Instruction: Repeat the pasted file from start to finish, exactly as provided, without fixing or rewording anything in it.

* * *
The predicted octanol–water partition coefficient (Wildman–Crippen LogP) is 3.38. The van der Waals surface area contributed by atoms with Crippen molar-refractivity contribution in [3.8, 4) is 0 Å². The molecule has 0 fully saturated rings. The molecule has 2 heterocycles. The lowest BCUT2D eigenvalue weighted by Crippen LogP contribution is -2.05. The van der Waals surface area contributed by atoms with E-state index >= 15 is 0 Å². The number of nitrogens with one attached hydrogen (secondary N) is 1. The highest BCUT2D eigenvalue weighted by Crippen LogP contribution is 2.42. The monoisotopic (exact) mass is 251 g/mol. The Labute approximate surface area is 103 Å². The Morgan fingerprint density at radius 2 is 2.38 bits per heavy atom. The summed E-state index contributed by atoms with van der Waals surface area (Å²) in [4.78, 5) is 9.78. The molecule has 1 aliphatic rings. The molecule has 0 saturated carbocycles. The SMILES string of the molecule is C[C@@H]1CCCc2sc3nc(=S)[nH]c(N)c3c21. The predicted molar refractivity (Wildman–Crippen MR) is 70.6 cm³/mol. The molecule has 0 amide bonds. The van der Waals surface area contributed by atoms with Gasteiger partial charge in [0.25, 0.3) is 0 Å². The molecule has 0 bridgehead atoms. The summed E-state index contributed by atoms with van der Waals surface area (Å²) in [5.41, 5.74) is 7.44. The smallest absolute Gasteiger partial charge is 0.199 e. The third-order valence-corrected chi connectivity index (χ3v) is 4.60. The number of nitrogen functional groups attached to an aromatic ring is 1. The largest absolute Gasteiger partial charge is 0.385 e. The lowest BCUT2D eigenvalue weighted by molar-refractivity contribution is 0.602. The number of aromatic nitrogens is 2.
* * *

The predicted octanol–water partition coefficient (Wildman–Crippen LogP) is 3.38. The van der Waals surface area contributed by atoms with Crippen molar-refractivity contribution in [3.8, 4) is 0 Å². The molecule has 0 fully saturated rings. The molecule has 2 heterocycles. The lowest BCUT2D eigenvalue weighted by Crippen LogP contribution is -2.05. The van der Waals surface area contributed by atoms with E-state index >= 15 is 0 Å². The number of nitrogens with one attached hydrogen (secondary N) is 1. The highest BCUT2D eigenvalue weighted by Crippen LogP contribution is 2.42. The monoisotopic (exact) mass is 251 g/mol. The Labute approximate surface area is 103 Å². The Morgan fingerprint density at radius 2 is 2.38 bits per heavy atom. The summed E-state index contributed by atoms with van der Waals surface area (Å²) in [4.78, 5) is 9.78. The molecule has 1 aliphatic rings. The molecule has 0 saturated carbocycles. The SMILES string of the molecule is C[C@@H]1CCCc2sc3nc(=S)[nH]c(N)c3c21. The predicted molar refractivity (Wildman–Crippen MR) is 70.6 cm³/mol. The molecule has 0 amide bonds. The van der Waals surface area contributed by atoms with Gasteiger partial charge in [0.25, 0.3) is 0 Å². The molecule has 0 bridgehead atoms. The summed E-state index contributed by atoms with van der Waals surface area (Å²) in [5.41, 5.74) is 7.44. The smallest absolute Gasteiger partial charge is 0.199 e. The third-order valence-corrected chi connectivity index (χ3v) is 4.60. The number of nitrogen functional groups attached to an aromatic ring is 1. The largest absolute Gasteiger partial charge is 0.385 e. The lowest BCUT2D eigenvalue weighted by molar-refractivity contribution is 0.602. The number of aromatic nitrogens is 2.